This article was originally published Aug. 1, 2000. It was updated Jan. 25, 2023.
Lubricants not only reduce friction and wear in large and small machines, they also prevent corrosion. But all of these advantages are put at risk if the lubricants are contaminated by water.Water in a lubricant makes it less slippery and less able to lubricate, which leads to corrosion. It also degrades the lubricant’s low-temperature performance.
Exactly how a lubricant performs in the presence of water depends on three factors: the amount of water, its corrosive nature (is it salty or alkali?) and whether it will it be used in a static dynamic application.
However, if the amount of water reaches as little as 5%, it can reduce the lubricant’s adhesion and load-carrying capability, leading to increased wear.
Even equipment not operating in a wet environment is prone to water contamination of its lubricants. After equipment is shut down at the end of the day, for example, it cools down and condensation from the air gets pulled into the bearings and other lubricated components.
How much water a lubricant will absorb depends on its formulation (i.e., what it is made of), lubricant type and how much mechanical action it will experience. Most oils have little resistance to water absorption. That’s why greases, which have much more water resistance, are usually applied if the application will be routinely exposed to water. Unfortunately, greases do tend to lose adhesion—i.e., their ability to “stick” where they are applied, often a characteristic for which they are chosen. As the grease absorbs more and more water, it softens, loses adhesion and washes away.
It takes mechanical action to coax water into most lubricating oils (mineral, PAO, silicone, PFAE) and form a water/oil emulsion. But certain “thirsty” oils (hydrophilic polyglycols and some ester types) readily absorb water even without mechanical action.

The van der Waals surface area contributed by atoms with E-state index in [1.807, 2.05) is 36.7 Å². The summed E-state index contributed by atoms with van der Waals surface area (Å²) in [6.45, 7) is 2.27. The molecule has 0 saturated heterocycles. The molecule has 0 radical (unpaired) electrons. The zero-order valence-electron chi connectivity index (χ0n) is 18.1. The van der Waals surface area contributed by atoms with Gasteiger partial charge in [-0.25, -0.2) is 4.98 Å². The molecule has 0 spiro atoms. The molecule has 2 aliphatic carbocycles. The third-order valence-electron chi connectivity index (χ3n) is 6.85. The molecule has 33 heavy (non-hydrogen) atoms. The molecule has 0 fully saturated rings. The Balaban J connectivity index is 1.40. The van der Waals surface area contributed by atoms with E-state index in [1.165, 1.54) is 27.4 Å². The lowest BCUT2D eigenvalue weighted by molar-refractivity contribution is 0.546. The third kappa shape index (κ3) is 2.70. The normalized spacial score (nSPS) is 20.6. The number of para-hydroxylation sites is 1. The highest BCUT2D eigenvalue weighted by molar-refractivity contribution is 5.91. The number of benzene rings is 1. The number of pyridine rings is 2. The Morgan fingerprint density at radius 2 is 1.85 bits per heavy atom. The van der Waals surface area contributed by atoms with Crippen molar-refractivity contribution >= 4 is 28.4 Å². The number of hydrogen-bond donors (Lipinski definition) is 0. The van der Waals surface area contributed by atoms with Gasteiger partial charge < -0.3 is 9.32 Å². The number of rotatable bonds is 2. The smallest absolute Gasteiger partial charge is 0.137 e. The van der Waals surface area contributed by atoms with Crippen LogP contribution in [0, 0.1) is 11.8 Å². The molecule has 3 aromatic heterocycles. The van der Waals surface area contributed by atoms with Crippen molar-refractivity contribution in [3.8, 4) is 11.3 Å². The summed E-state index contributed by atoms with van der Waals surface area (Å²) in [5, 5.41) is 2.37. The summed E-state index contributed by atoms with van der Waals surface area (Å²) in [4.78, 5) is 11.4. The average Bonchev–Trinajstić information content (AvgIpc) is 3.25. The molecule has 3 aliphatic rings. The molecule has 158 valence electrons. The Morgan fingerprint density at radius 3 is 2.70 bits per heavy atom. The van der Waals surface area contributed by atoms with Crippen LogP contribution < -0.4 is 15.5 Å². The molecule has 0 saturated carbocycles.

To ensure water doesn’t ruin lubricant performance, many machine operators opt for water-resistant versions. Water-resistant greases are good choice for applications exposed to water and where currently used greases are being washed away. Water-resistant greases include lithium complex, calcium complex and barium complex, plus polyurea and clay-based versions.
Although water-contamination is often cited for lubricants with reduced load capacities and lubricants getting washed away, corrosion on gears and bearings is a larger, more serious problem. One solution is to use a lubricant that readily absorbs water. This might seem counterintuitive, but such greases prevent free water from contacting the bearing and gears and thus prevent corrosion.
How much water a grease can absorb is a function of what thickener is included on it formulation. For example, some lithium soap greases can absorb up to 100% of their weight in water. Barium and calcium-thickened greases absorb up to 40%. And polyurea greases absorb as little as 20%. Clay greases have good water resistance, as mentioned earlier, but their contribution to corrosion resistance is poor.
Greases, unlike oils, can absorb or resist water, making them a double-edged sword of sorts. If a grease does not absorb enough water, that water goes on to corrode gears and bearings. But if it absorbs too much water, it degrades—possibly washing away, and no longer preforms its main function. So designers and machine operators must strike a balance when choosing just the right grease for their applications. They need one that absorbs enough to prevent corrosion but not enough to overly degrade the grease.
Good choices of lubricants for meeting this balancing act are calcium complex, barium complex and polyurea-thickened greases. To ensure this what is being used, check the grease container’s label. For tamping down condensation concerns (and they are the only concerns), lithium complex is best suited to the challenge.
The best way to protect bearing and seals against corrosion is to seal bearings and gearboxes. But even with the best contact seals, water may get in. Maintenance technicians should therefore frequently inspect the lubricant and equipment, replacing grease if it looks runny, or oil if it looks milky white.
If water contamination is unavoidable, many companies resort to using chrome-plated parts for corrosion protection, along with water-resistant grease to get the best lubrication. Others use a dual approach, applying water-resistant lubricant to the seals to keep water out of bearing and gearbox, and using a water-absorbing lubricant on the bearings and gears to stop corrosion.
Richard Gianattasio was a technical engineer, Kluber Lubrication North America Inc., Londonderry, N.H., when this first appeared.